Blast wave PTSD research

In addition to known post-traumatic stress disorder (PTSD) risk factors experienced by both civilians and military personnel in combat areas, in early 2018, 60 Minutes reported[13] that neuropathology specialist, Dr. Daniel "Dan" Perl, had conducted research on brain tissue exposed to traumatic brain injury (TBI), discovering a causal relationship between IED blast waves and PTSD. Perl was recruited to the faculty of the Uniformed Services University of the Health Sciences as a professor of pathology and to establish the Center for Neuroscience and Regenerative Medicine mandated by Congress in 2008.[14]

Casualty estimates and triage

Explosions in confined spaces or which cause structural collapse usually produce more deaths and injuries. Confined spaces include mines, buildings and large vehicles. For a rough estimate of the total casualties from an event, double the number that present in the first hour. Less injured patients often arrive first, as they take themselves to the nearest hospital. The most severely injured arrive later, via emergency services ("upside-down" triage). If there is a structural collapse, there will be more serious injuries that arrive more slowly.[15]

See also


  1. ^ Blast Injury Translating Research Into Operational Medicine. James H. Stuhmiller, PhD. Edited by William R. Santee, PhD Karl E. Friedl, PhD, Colonel, US Army. Borden institute (2010)
  2. ^ Kristi L. Koenig; Carl H. Schultz (18 April 2016). Koenig and Schultz's Disaster Medicine: Comprehensive Principles and Practices. Cambridge University Press. pp. 469–470. ISBN 978-1-316-47292-7.
  3. ^ a b c d Chapter 1: Weapons Effects and Parachute Injuries, pp. 1–15 in Emergency War Surgery (2004)
  4. ^ a b Choi, Chul-Hee (2012). "Mechanisms and Treatment of Blast Induced Hearing Loss". Korean Journal of Audiology. 16 (3): 103–107. doi:10.7874/kja.2012.16.3.103. PMC 3936657. PMID 24653882.
  5. ^ a b Gallun, F (2012). "Implications of blast exposure for central auditory function: a review". Journal of Rehabilitation Research and Development. 49 (7): 1059–1074. doi:10.1682/JRRD.2010.09.0166. PMID 23341279.
  6. ^ Sasser SM, Sattin RW, Hunt RC, Krohmer J (2006). "Blast lung injury". Prehosp Emerg Care. 10 (2): 165–72. doi:10.1080/10903120500540912. PMID 16531371. S2CID 2912045.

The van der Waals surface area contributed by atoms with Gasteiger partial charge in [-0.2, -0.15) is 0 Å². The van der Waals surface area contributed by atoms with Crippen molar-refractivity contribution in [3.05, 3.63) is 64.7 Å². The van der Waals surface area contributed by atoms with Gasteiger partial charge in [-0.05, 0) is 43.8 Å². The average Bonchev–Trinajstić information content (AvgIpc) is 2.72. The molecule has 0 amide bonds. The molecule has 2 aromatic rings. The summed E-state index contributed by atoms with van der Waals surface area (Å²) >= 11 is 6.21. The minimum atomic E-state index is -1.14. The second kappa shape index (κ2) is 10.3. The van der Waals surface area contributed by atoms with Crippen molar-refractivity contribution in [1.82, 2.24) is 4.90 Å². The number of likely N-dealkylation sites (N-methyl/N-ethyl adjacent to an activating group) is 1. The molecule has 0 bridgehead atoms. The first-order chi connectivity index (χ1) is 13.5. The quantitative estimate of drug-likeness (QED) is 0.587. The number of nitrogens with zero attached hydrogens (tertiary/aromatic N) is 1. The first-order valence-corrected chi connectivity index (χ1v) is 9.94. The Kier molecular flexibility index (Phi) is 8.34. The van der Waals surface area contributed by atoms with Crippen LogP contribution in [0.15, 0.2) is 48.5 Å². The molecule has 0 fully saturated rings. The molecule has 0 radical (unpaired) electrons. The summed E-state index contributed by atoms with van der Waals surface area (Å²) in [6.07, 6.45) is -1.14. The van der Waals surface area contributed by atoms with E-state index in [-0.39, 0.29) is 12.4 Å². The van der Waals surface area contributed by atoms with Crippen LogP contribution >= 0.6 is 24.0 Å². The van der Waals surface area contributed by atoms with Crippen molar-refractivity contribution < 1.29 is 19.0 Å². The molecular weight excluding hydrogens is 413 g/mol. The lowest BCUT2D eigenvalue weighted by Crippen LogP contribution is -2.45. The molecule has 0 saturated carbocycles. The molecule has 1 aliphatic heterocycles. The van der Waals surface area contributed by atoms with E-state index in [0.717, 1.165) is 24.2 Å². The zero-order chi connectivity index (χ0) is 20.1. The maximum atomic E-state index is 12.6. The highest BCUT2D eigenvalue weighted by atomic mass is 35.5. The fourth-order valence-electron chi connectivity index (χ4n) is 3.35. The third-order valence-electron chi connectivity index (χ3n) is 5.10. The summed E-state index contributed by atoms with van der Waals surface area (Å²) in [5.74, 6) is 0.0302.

7. ^ Born CT (2005). "Blast trauma: The fourth weapon of mass destruction". Scandinavian Journal of Surgery. 94 (4): 279–85. doi:10.1177/145749690509400406. PMID 16425623. S2CID 44680290.
  8. ^ a b c d e f g h i Keyes, Daniel C. (2005). Medical response to terrorism: preparedness and clinical practice. Lippincott Williams & Wilkins. pp. 201–202. ISBN 978-0-7817-4986-2.
  9. ^ a b c Wolf, Stephen (July 23, 2009). "Blast injuries". The Lancet. 374 (9687): 405–15. doi:10.1016/S0140-6736(09)60257-9. PMID 19631372. S2CID 13746434.
  10. ^ Marks, ME (2002). The Emergency Responder's Guide to Terrorism. Red Hat Publishing Co., Inc. pp. 30–2. ISBN 1-932235-00-0.
  11. ^ Lawson, B. D., & Rupert, A. H. (2010). Vestibular aspects of head injury and recommendations for evaluation and rehabilitation following exposure to severe changes in head velocity ambient pressure. In Proceedings of the Human Performance at Sea Symposium. University of Strathclyde, Glasgow, UK.
  12. ^ a b Cernak, I., and L. J. Noble-Haeusslein. 2010. Traumatic brain injury: An overview of pathobiology with emphasis on military populations. J Cereb Blood Flow Metab 30(2):255-266.
  13. ^ Pelley, Scott "How IEDs may be physically causing PTSD"; 60 Minutes, 1 April 2018.
  14. ^ USUHS Archived 2019-07-08 at the Wayback Machine Center for Neuroscience and Regenerative Medicine; Uniformed Services University; Bethesda, Maryland.
  15. ^ "Explosions and Blast Injuries: A Primer for Clinicians" (PDF). CDC. Retrieved 2013-12-29.. Occasionally updated.